By Maja Svensson, Fashion Entrepreneur & Founder, ELSA AND ME
I've got an important anniversary coming up. In January, I will have officially been running my own business for three consecutive years. I've been working full-time on my company, ELSA AND ME, since leaving my corporate gig for good in December 2011. Last year at this time -- my second year in business and the beginning of this year -- was most likely the toughest time since launch and it taught me a lot, not only about running a business, but also about myself. Before I embark on another year, and the next phase of growing my business, I wanted to take some time to share some things that I think would be invaluable for anyone in the middle of launching a company, about to start a business or even just thinking of striking out on their own.
So, here are a few of the lessons I have learned about entrepreneurship through running a fashion business in New York.
Lesson 1: Anyone Can Be an Entrepreneur
You don't have to look a certain way, dress in a particular style or have a special skillset to be an entrepreneur. Entrepreneurship at its core is about knowing (1) who you are, (2) what you are good at and (3) what keeps you motivated. Although having a little bit of a nerve for risk-taking is a good thing, you can work your way to owning a business through the help of others that have the skill-sets and personality traits you don't. That's the wonderful thing about entrepreneurship. You can make a business that works for you, with the extra benefit of also being able to create a work culture that you enjoy! All this without going to business school.
Lesson 2: Persistence, Passion, and Patience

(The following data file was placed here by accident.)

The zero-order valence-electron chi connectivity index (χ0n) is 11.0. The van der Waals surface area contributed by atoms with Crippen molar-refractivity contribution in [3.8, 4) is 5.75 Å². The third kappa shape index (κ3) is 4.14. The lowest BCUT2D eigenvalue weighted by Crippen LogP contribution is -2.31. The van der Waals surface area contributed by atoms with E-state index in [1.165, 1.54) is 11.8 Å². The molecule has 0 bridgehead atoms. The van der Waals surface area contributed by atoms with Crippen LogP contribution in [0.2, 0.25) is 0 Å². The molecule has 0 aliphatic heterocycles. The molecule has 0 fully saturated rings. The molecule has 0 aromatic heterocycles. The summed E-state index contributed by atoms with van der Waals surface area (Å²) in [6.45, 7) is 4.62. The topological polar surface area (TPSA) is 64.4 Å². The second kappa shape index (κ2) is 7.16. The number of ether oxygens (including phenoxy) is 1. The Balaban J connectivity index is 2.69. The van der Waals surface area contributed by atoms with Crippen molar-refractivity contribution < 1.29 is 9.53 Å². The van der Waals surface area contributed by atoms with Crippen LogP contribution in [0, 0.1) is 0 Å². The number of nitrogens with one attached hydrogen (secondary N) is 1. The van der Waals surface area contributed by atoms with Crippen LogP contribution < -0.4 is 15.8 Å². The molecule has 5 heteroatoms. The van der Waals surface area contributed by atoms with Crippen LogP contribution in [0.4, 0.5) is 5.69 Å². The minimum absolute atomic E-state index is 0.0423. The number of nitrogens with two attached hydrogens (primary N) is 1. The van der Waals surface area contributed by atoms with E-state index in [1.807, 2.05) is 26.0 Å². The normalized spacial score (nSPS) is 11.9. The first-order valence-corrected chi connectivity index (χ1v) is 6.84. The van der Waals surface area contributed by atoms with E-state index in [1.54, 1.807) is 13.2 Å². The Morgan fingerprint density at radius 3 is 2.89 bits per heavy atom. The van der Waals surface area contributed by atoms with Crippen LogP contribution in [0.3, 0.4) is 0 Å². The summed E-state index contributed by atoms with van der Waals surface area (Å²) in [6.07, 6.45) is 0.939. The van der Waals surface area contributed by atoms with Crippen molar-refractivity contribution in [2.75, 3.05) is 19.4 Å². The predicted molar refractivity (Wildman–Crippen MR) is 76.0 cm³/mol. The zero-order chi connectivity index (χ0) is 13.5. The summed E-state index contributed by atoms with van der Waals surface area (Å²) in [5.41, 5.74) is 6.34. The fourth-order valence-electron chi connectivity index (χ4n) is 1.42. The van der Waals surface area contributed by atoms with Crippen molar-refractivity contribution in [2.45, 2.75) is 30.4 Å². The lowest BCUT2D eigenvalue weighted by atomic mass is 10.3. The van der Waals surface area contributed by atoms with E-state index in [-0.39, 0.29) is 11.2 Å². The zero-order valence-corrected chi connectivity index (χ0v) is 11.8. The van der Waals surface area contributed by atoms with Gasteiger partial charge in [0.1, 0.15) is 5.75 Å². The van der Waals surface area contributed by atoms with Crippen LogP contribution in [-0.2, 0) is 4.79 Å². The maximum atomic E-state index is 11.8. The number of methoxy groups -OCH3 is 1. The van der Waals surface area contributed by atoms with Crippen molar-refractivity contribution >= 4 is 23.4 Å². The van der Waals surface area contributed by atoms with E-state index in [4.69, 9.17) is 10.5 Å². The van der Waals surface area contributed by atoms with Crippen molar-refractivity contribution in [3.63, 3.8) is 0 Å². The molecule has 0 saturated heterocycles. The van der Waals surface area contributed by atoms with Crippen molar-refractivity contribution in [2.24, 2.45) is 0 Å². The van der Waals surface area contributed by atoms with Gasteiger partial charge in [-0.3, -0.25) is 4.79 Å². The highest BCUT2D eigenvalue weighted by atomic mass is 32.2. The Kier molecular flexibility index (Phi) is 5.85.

Although anyone can be an entrepreneur, there are essential attributes often used to describe entrepreneurs who become successful. Studies show those who are persistent and don't give up are more likely to succeed than those who quit (naturally). This doesn't mean you blindly continue doing something that isn't working, but that you learn from your mistakes, make the necessary corrections and continue. Successful entrepreneurs haven't always been successful; everyone goes through dreadful times, and in the end success is ALWAYS a measure on how well you dealt with failure.
To be persistent, you need passion, meaning that you actually have to enjoy what you are doing. Passion is what keeps you motivated, and makes sure that you don't quit when everyone else would throw in the towel. It's not always clear in the beginning what might turn into a passion. I started a clothing business and I have always been passionate about women's issues, and I ended up with a women's clothing business that had my clients' say the dress they ordered made them feel powerful at work. That feedback is what kept me going; an opportunity to combine my hidden talent for clothing design with my passion for women in business.